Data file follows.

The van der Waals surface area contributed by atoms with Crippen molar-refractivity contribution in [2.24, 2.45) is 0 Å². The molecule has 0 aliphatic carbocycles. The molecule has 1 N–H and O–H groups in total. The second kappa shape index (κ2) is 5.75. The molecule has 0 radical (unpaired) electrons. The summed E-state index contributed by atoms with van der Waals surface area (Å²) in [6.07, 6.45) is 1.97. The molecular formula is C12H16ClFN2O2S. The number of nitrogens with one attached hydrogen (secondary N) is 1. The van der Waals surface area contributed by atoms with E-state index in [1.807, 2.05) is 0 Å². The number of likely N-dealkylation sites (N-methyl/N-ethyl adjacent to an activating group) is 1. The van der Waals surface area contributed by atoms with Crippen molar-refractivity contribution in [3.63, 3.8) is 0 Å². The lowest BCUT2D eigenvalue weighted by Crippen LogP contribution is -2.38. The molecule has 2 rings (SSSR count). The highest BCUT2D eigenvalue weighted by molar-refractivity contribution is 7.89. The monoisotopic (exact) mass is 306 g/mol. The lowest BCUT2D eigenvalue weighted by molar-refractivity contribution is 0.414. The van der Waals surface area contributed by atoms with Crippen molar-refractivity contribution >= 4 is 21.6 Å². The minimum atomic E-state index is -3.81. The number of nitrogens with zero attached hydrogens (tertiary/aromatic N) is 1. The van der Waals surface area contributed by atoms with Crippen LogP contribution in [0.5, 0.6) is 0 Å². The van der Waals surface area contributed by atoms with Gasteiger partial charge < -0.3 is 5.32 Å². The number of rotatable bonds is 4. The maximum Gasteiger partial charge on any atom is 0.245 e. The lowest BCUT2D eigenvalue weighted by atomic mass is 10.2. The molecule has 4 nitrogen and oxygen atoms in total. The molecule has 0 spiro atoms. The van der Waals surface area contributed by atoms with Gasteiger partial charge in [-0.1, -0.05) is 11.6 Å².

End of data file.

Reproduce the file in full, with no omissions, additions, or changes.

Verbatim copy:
The van der Waals surface area contributed by atoms with Crippen molar-refractivity contribution in [2.24, 2.45) is 0 Å². The molecule has 0 aliphatic carbocycles. The molecule has 1 N–H and O–H groups in total. The second kappa shape index (κ2) is 5.75. The molecule has 0 radical (unpaired) electrons. The summed E-state index contributed by atoms with van der Waals surface area (Å²) in [6.07, 6.45) is 1.97. The molecular formula is C12H16ClFN2O2S. The number of nitrogens with one attached hydrogen (secondary N) is 1. The van der Waals surface area contributed by atoms with E-state index in [1.807, 2.05) is 0 Å². The number of likely N-dealkylation sites (N-methyl/N-ethyl adjacent to an activating group) is 1. The van der Waals surface area contributed by atoms with Crippen molar-refractivity contribution in [3.63, 3.8) is 0 Å². The lowest BCUT2D eigenvalue weighted by Crippen LogP contribution is -2.38. The molecule has 2 rings (SSSR count). The highest BCUT2D eigenvalue weighted by molar-refractivity contribution is 7.89. The monoisotopic (exact) mass is 306 g/mol. The lowest BCUT2D eigenvalue weighted by molar-refractivity contribution is 0.414. The van der Waals surface area contributed by atoms with Crippen molar-refractivity contribution >= 4 is 21.6 Å². The minimum atomic E-state index is -3.81. The number of nitrogens with zero attached hydrogens (tertiary/aromatic N) is 1. The van der Waals surface area contributed by atoms with Crippen LogP contribution in [0.5, 0.6) is 0 Å². The van der Waals surface area contributed by atoms with Gasteiger partial charge < -0.3 is 5.32 Å². The number of rotatable bonds is 4. The maximum Gasteiger partial charge on any atom is 0.245 e. The lowest BCUT2D eigenvalue weighted by atomic mass is 10.2. The molecule has 4 nitrogen and oxygen atoms in total. The molecule has 0 spiro atoms. The van der Waals surface area contributed by atoms with Gasteiger partial charge in [-0.1, -0.05) is 11.6 Å².